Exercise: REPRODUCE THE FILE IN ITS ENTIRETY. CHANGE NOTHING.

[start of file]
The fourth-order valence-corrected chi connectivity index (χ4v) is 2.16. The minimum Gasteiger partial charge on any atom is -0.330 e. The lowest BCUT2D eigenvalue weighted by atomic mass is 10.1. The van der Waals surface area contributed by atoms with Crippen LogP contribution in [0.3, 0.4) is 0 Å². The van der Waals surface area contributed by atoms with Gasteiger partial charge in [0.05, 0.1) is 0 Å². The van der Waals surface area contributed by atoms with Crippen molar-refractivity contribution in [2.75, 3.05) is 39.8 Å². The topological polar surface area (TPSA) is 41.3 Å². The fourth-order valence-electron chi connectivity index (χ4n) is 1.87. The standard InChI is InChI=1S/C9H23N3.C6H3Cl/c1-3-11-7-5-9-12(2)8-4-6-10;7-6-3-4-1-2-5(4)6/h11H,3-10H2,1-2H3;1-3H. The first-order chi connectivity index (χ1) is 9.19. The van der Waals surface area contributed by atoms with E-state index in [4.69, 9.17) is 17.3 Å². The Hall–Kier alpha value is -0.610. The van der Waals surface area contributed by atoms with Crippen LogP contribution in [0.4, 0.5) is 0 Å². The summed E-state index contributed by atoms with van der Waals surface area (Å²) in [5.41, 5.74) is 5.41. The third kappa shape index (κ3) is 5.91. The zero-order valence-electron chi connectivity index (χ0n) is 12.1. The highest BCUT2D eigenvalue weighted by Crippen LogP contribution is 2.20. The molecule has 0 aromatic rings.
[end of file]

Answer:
The fourth-order valence-corrected chi connectivity index (χ4v) is 2.16. The minimum Gasteiger partial charge on any atom is -0.330 e. The lowest BCUT2D eigenvalue weighted by atomic mass is 10.1. The van der Waals surface area contributed by atoms with Crippen LogP contribution in [0.3, 0.4) is 0 Å². The van der Waals surface area contributed by atoms with Gasteiger partial charge in [0.05, 0.1) is 0 Å². The van der Waals surface area contributed by atoms with Crippen molar-refractivity contribution in [2.75, 3.05) is 39.8 Å². The topological polar surface area (TPSA) is 41.3 Å². The fourth-order valence-electron chi connectivity index (χ4n) is 1.87. The standard InChI is InChI=1S/C9H23N3.C6H3Cl/c1-3-11-7-5-9-12(2)8-4-6-10;7-6-3-4-1-2-5(4)6/h11H,3-10H2,1-2H3;1-3H. The first-order chi connectivity index (χ1) is 9.19. The van der Waals surface area contributed by atoms with E-state index in [4.69, 9.17) is 17.3 Å². The Hall–Kier alpha value is -0.610. The van der Waals surface area contributed by atoms with Crippen LogP contribution in [0.4, 0.5) is 0 Å². The summed E-state index contributed by atoms with van der Waals surface area (Å²) in [5.41, 5.74) is 5.41. The third kappa shape index (κ3) is 5.91. The zero-order valence-electron chi connectivity index (χ0n) is 12.1. The highest BCUT2D eigenvalue weighted by Crippen LogP contribution is 2.20. The molecule has 0 aromatic rings.